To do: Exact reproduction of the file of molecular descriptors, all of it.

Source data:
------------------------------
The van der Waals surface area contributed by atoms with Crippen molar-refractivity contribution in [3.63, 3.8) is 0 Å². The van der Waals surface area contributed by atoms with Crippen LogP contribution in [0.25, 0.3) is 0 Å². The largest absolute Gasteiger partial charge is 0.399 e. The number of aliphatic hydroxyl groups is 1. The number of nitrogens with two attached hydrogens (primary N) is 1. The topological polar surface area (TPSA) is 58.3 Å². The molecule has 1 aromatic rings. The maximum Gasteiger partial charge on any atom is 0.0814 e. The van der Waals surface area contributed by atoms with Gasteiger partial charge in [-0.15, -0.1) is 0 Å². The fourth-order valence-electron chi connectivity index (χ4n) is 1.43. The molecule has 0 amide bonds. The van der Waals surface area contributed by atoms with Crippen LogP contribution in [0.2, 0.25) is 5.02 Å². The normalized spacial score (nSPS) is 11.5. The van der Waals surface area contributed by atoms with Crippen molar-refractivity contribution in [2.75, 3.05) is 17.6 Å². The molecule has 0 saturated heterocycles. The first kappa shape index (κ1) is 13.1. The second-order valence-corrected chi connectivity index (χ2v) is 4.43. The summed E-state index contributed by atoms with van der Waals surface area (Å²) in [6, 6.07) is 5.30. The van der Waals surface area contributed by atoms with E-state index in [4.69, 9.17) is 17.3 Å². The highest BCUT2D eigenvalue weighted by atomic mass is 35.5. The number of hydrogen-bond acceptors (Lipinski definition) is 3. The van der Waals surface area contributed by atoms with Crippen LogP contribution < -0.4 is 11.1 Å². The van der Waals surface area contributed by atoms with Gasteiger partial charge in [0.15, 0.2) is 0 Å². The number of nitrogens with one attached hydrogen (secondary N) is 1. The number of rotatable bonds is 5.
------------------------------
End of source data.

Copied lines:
The van der Waals surface area contributed by atoms with Crippen molar-refractivity contribution in [3.63, 3.8) is 0 Å². The van der Waals surface area contributed by atoms with Crippen LogP contribution in [0.25, 0.3) is 0 Å². The largest absolute Gasteiger partial charge is 0.399 e. The number of aliphatic hydroxyl groups is 1. The number of nitrogens with two attached hydrogens (primary N) is 1. The topological polar surface area (TPSA) is 58.3 Å². The molecule has 1 aromatic rings. The maximum Gasteiger partial charge on any atom is 0.0814 e. The van der Waals surface area contributed by atoms with Gasteiger partial charge in [-0.15, -0.1) is 0 Å². The fourth-order valence-electron chi connectivity index (χ4n) is 1.43. The molecule has 0 amide bonds. The van der Waals surface area contributed by atoms with Crippen LogP contribution in [0.2, 0.25) is 5.02 Å². The normalized spacial score (nSPS) is 11.5. The van der Waals surface area contributed by atoms with Crippen molar-refractivity contribution in [2.75, 3.05) is 17.6 Å². The molecule has 0 saturated heterocycles. The first kappa shape index (κ1) is 13.1. The second-order valence-corrected chi connectivity index (χ2v) is 4.43. The summed E-state index contributed by atoms with van der Waals surface area (Å²) in [6, 6.07) is 5.30. The van der Waals surface area contributed by atoms with E-state index in [4.69, 9.17) is 17.3 Å². The highest BCUT2D eigenvalue weighted by atomic mass is 35.5. The number of hydrogen-bond acceptors (Lipinski definition) is 3. The van der Waals surface area contributed by atoms with Crippen LogP contribution < -0.4 is 11.1 Å². The van der Waals surface area contributed by atoms with Gasteiger partial charge in [0.15, 0.2) is 0 Å². The number of nitrogens with one attached hydrogen (secondary N) is 1. The number of rotatable bonds is 5.